The industry’s frustrations with German gambling market reforms under the Fourth Interstate Treaty on Gambling (GlüNeuRStv) regime have been well publicised.
Across Europe, gambling PLCs have undertaken costly multi-million-pound platform/product adjustments to adhere to the GlüNeuRStv’s stringent technical standards on compliance and market rules.
But despite reconciling online gambling within Germany’s federal legislative framework, the GlüNeuRStv remains unloved and scorned by market stakeholders.
Yet ‘progress remains progress’, remarked Dr Matthias Kirschenhofer, Executive Board Member Sport1 Medien, which is recognised as one of Germany’s leading sports media publishers.
Having addressed delegates at SBC’s recent Betting on Sports Europe Conference (BOSE London), Kirschenhofer advised that perspective is required when analysing German gambling’s current state of affairs.
“Germany is still a young market,” he told SBC. “Before 2012, we essentially had a state monopoly, and in view of online gambling, the Bundeslander agreed to open the market up for sports betting… and from my perspective, that has been a great success.”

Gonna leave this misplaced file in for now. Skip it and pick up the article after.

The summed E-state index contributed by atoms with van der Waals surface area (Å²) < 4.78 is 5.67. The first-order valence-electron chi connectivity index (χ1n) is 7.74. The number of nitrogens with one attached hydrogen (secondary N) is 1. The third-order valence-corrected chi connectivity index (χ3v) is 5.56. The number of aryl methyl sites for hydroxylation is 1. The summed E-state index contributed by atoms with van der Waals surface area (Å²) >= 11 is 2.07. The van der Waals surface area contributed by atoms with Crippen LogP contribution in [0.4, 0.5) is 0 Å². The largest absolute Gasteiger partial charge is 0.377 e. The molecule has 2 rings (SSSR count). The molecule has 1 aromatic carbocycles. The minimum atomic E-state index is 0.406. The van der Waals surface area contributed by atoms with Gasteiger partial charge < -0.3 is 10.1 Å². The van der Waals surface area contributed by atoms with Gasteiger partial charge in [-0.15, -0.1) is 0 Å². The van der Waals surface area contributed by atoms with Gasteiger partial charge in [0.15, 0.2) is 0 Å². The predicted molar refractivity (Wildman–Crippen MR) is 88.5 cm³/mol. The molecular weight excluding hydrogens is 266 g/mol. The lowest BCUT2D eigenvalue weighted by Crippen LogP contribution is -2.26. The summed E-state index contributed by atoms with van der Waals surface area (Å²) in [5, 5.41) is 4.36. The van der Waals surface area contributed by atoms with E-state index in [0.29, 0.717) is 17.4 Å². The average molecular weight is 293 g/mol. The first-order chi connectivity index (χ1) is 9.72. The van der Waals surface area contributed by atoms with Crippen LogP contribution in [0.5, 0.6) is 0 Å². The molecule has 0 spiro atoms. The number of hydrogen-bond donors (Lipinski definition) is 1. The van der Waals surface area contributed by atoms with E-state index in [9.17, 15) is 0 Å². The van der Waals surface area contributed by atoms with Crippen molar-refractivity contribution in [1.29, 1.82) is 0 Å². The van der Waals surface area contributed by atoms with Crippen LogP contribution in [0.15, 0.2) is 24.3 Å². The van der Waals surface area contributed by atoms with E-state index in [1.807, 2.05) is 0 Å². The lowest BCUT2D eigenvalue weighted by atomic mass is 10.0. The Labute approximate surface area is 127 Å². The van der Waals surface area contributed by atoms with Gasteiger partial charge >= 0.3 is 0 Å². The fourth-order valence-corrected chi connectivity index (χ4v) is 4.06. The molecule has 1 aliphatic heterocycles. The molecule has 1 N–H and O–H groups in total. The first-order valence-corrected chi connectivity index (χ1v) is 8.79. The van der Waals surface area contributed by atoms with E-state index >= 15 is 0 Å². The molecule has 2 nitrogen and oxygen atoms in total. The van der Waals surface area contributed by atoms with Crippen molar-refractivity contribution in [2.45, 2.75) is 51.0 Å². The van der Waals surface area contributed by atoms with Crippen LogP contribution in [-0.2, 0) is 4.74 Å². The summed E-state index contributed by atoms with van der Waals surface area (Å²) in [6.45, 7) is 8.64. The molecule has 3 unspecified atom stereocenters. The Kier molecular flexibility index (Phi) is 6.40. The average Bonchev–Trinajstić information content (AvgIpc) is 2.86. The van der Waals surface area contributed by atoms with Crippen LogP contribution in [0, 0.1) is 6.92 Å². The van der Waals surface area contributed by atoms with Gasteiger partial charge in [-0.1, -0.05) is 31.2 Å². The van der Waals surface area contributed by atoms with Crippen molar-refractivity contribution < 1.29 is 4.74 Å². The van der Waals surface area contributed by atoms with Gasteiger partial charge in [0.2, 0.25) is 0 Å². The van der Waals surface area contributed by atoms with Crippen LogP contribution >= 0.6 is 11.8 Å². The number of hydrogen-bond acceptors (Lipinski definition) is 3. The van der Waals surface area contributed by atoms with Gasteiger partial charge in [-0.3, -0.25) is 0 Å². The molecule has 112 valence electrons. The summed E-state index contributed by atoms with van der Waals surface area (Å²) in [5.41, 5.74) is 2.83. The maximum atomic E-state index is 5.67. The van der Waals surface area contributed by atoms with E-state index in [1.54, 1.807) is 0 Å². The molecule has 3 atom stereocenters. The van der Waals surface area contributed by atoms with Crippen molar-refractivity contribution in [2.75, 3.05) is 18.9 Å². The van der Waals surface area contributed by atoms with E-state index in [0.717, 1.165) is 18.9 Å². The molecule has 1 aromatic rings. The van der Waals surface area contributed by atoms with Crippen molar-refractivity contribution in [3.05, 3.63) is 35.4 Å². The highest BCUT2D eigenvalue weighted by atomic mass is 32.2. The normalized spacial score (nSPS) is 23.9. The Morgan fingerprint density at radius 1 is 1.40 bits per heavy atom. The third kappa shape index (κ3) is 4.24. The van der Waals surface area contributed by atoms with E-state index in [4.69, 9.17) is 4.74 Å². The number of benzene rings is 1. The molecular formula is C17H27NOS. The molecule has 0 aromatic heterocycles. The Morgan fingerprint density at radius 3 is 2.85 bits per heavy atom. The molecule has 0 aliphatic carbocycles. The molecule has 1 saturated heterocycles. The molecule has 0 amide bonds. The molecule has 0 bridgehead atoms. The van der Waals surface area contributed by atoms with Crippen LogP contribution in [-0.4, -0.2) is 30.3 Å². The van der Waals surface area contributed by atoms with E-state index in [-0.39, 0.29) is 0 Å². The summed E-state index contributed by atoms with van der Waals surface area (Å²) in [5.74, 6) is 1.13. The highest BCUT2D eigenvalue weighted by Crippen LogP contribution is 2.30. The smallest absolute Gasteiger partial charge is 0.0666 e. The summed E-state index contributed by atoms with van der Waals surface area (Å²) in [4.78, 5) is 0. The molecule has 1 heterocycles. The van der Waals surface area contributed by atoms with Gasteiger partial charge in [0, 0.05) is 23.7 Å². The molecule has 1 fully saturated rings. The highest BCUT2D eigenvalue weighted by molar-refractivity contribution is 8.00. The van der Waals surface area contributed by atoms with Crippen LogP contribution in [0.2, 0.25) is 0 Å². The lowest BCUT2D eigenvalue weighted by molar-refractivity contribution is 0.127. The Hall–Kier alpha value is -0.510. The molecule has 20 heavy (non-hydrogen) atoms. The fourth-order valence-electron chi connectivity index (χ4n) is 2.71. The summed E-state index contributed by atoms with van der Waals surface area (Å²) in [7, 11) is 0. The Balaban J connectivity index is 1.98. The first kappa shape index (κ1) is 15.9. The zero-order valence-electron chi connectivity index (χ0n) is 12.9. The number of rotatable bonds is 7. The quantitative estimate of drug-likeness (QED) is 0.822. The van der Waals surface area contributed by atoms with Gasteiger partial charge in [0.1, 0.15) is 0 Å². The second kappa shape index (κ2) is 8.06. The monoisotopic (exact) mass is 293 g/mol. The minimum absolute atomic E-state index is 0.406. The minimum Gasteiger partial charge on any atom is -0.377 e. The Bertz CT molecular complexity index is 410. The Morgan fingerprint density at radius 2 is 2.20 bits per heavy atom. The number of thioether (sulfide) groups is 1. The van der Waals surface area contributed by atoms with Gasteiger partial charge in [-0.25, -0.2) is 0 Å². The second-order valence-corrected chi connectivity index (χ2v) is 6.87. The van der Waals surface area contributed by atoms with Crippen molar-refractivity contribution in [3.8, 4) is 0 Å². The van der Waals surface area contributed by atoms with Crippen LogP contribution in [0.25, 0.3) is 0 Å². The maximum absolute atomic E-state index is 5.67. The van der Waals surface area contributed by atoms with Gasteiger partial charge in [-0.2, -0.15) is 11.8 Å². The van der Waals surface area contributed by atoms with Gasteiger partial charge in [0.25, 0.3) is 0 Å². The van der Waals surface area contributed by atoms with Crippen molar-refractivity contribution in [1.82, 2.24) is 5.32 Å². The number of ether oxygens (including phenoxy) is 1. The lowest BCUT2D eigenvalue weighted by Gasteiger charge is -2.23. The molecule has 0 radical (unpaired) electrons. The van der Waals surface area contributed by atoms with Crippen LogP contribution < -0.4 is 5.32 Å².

“The decision has now been taken to open the market for online casino and poker… this is the next step of the market, and I think we should look forward to it as another positive development.”
Standing firm against GlüNeuRStv criticisms, Kirschenhofer suggested that market observers should reflect on German gambling as a regulatory process that will evolve to fit within a complex federal framework.
The GlüNeuRStv looks likely to remain unloved, but for Kirschenhofer it has settled a decade of German media and sports being sidelined in terms of play related to forming commercial partnerships with sportsbook operators.
“As a media company, we have always stated that we wanted to participate in the market,” Kirschenhofer reaffirmed.
“We have a top presence with Bundesliga partners, and they can trust us with promoting sportsbook offers; we now want to be able to extend this to online casino.
“We recognise that there are restrictions in advertising and tax, but there is legal certainty and we will also have a regulator to oversee how the market develops commercially.”
Following its regulatory settlement, the GlüNeuRStv regime now enters its next evolution, in which German gambling will be overseen by the Saxony-housed Glücksspielbehörde’ (GGL) which will serve as Germany’s federal gambling regulator.
“We are over 80 million people in Germany, and German online gambling is a Fresh market. These are the first steps in regulating the market and I think it’s heading in the right direction,” Kirschenhofer concluded.